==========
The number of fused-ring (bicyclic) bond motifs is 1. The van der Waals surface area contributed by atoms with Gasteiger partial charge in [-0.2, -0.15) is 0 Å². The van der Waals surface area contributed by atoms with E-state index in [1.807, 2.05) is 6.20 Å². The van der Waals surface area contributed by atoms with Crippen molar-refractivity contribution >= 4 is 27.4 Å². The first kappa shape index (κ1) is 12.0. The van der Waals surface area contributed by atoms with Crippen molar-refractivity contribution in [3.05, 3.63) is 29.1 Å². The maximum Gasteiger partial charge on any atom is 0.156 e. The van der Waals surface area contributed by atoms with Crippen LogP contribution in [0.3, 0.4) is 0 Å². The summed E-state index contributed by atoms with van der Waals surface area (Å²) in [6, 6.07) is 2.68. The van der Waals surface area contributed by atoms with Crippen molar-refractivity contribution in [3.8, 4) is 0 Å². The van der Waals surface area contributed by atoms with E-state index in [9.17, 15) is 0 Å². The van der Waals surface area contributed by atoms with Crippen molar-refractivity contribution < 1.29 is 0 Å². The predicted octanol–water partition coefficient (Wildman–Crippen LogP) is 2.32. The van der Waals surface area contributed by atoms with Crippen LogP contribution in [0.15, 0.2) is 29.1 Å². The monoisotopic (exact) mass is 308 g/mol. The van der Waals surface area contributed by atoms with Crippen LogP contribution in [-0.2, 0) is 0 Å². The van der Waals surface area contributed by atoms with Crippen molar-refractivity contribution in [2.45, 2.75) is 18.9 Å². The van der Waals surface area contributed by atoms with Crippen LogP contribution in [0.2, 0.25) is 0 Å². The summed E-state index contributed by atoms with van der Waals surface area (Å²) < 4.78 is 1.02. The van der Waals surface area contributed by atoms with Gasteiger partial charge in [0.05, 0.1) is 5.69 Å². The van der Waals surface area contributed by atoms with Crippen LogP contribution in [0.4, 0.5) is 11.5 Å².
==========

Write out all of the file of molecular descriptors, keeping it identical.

The number of fused-ring (bicyclic) bond motifs is 1. The van der Waals surface area contributed by atoms with Gasteiger partial charge in [-0.2, -0.15) is 0 Å². The van der Waals surface area contributed by atoms with E-state index in [1.807, 2.05) is 6.20 Å². The van der Waals surface area contributed by atoms with Crippen molar-refractivity contribution >= 4 is 27.4 Å². The first kappa shape index (κ1) is 12.0. The van der Waals surface area contributed by atoms with Crippen molar-refractivity contribution in [3.05, 3.63) is 29.1 Å². The maximum Gasteiger partial charge on any atom is 0.156 e. The van der Waals surface area contributed by atoms with Crippen LogP contribution in [0.3, 0.4) is 0 Å². The summed E-state index contributed by atoms with van der Waals surface area (Å²) in [6, 6.07) is 2.68. The van der Waals surface area contributed by atoms with Crippen molar-refractivity contribution in [3.8, 4) is 0 Å². The van der Waals surface area contributed by atoms with E-state index in [9.17, 15) is 0 Å². The van der Waals surface area contributed by atoms with Crippen molar-refractivity contribution < 1.29 is 0 Å². The predicted octanol–water partition coefficient (Wildman–Crippen LogP) is 2.32. The van der Waals surface area contributed by atoms with Crippen LogP contribution in [0.15, 0.2) is 29.1 Å². The monoisotopic (exact) mass is 308 g/mol. The van der Waals surface area contributed by atoms with Crippen LogP contribution in [-0.2, 0) is 0 Å². The van der Waals surface area contributed by atoms with Crippen molar-refractivity contribution in [2.45, 2.75) is 18.9 Å². The van der Waals surface area contributed by atoms with Crippen LogP contribution in [0.2, 0.25) is 0 Å². The summed E-state index contributed by atoms with van der Waals surface area (Å²) < 4.78 is 1.02. The van der Waals surface area contributed by atoms with Gasteiger partial charge in [0.05, 0.1) is 5.69 Å². The van der Waals surface area contributed by atoms with Crippen LogP contribution in [0.4, 0.5) is 11.5 Å².